The ongoing coronavirus pandemic has been devastating for the vast majority of U.S. businesses. Yet for some companies, the global crisis has turned into a major boon.

Pharmaceutical corporations, teleconferencing companies and video-streaming services are all positioned for growth despite the broader economic landscape. Telehealth providers are likewise seeing a spike in business, with New Jersey-based Health Recovery Solutions (HRS) serving as the perfect example.

Founded in 2012 by CEO Jarrett Bauer and a couple of college friends, HRS has grown into one of the fastest growing telehealth companies operating in the home health care space.

Historically, HRS has promoted its technology as a way for home health providers and other organizations to lower costly hospital readmission. Now, it’s seeing widespread and skyrocketing demand specifically because of the coronavirus.

“It seems like overnight, the walls of hospitals and the U.S. health care system have been broken down,” Bauer told Home Health Care News. “And we’re not going back.”

Among its hardware and software offerings, HRS sells a remote monitoring kit that comes with blood pressure monitors, scales and pulse oximeters. To help health care providers tackle the coronavirus emergency, the company is also offering tech packages tailored to COVID-19.

So far, HRS has sold thousands of COVID-19 kits, according to Bauer. Many have been sent to providers in particularly hard-hit areas, including Washington, New York and California.

Similarly, providers have downloaded HRS software solutions and mobile apps “at a staggering pace,” noted Bauer, who got the idea for his company while pursuing his MBA at Johns Hopkins University and seeing his grandmother suffer through an avoidable hospital readmission related to heart failure.

“Necessity is the mother of innovation,” he said. “We will be the most advanced sector in all of America. It’s because we have to be. Every single person in the country wants [in-home telehealth] right now.”

Over the past two weeks, HRS has received a new order for one of its telehealth kits roughly every two hours. At the start of the first quarter, HRS projected to sell 16,000 kits in 2020; it now expects to sell more than 40,000 this year.

To help keep up with that demand, HRS has even had to expand its warehouse capacity.

Three months ago, the company’s warehouse held about 2,000 kits. HRS is in the process of expanding its warehouse capacity to more than 10,000 kits, Bauer told HHCN.

‘We need so much more’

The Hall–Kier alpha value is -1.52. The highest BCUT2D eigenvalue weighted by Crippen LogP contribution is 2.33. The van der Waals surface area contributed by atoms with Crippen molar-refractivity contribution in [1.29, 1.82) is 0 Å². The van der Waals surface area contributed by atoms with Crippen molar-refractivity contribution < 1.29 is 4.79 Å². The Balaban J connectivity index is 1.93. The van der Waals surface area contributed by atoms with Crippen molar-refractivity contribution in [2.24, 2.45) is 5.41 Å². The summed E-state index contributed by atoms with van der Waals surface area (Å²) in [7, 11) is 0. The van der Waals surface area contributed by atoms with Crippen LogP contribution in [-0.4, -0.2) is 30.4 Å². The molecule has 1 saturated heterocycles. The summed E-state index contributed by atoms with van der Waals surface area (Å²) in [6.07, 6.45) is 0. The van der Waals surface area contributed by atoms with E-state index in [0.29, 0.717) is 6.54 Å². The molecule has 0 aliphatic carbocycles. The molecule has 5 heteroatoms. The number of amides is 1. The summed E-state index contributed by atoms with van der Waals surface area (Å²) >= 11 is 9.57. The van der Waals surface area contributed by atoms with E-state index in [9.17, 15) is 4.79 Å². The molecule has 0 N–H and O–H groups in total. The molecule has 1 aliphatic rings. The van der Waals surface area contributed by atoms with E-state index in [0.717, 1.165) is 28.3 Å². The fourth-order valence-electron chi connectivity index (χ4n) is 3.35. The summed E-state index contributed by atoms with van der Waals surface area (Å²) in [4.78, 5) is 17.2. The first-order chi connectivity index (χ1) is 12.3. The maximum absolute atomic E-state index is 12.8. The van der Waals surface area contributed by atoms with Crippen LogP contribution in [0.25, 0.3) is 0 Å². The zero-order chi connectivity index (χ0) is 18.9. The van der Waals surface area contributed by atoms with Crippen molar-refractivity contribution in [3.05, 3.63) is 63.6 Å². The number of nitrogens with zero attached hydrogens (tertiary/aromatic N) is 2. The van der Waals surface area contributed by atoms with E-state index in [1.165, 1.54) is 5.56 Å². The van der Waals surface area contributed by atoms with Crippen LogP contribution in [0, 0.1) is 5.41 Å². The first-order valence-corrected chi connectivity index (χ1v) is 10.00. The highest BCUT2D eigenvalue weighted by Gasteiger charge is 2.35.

Generally, the increased demand in HRS is coming from two main sources, according to Bauer.

A good chunk of the demand has come from home health agencies based out of large health systems. Such organizations are looking for hardware — tablets, pulse oximeters, blood pressure monitors and more — to help keep patients at home and out of their system’s hospitals

Even in a best-case scenario where the United States manages to contain the spread of coronavirus to about 20% of the adult population over the course of 18 months, American hospital beds would likely end up about 95% full, according to Harvard Global Health Institute data.

In a worst-case scenario where COVID-19 is spread to 60% of the U.S. adult population over six months, the country would likely need more than seven times the number of hospital beds it currently has.

At the same time, heightened demand is also coming from larger, standalone home health agencies specifically looking to use telehealth to streamline physician face-to-face (F2F) requirements. Using telehealth for F2F became an option after the Centers for Medicare & Medicaid Services (CMS) announced expanded policies last week.

CMS confirmed F2F can be conducted via telehealth on Friday.

“We were pushing for and advocating for the face to face being able to be performed virtually instead of needing to be done in person,” Bauer said. “That just had to happen.”

Still, physicians and other health care practitioners have much more leeway when it comes to getting reimbursed for telehealth services compared to home health providers. While home health providers can do F2F via telehealth, they typically can’t get paid for in-home visits delivered via telehealth technology.

Changing that will be crucial for home health providers to make a dent in the coronavirus pandemic.

“We still need so much more right now,” Bauer said. “How are we going to solve the [hospital] capacity issues in America? We need [providers] to be paid correctly, and we need [them] to be paid more.”

Overall, HRS partners with more than 150 medical centers across 40 states.

Bauer isn’t the only telehealth executive who’s bullish about the direction CMS is taking telehealth.

Mordy Eisenberg — COO and co-founder of Tapestry Telehealth, a company that has traditionally worked in the skilled nursing space — has an equally optimistic outlook.

“When I see these things being lifted in an emergency, it’s like — I think [policymakers] get it,” Eisenberg recently told HHCN. “They recognize that this is really effective and this needs to be done. I think, ultimately, they’re going to recognize that the costs are far lower, and maybe just accelerate some of the changes to the laws and make them more permanent.”

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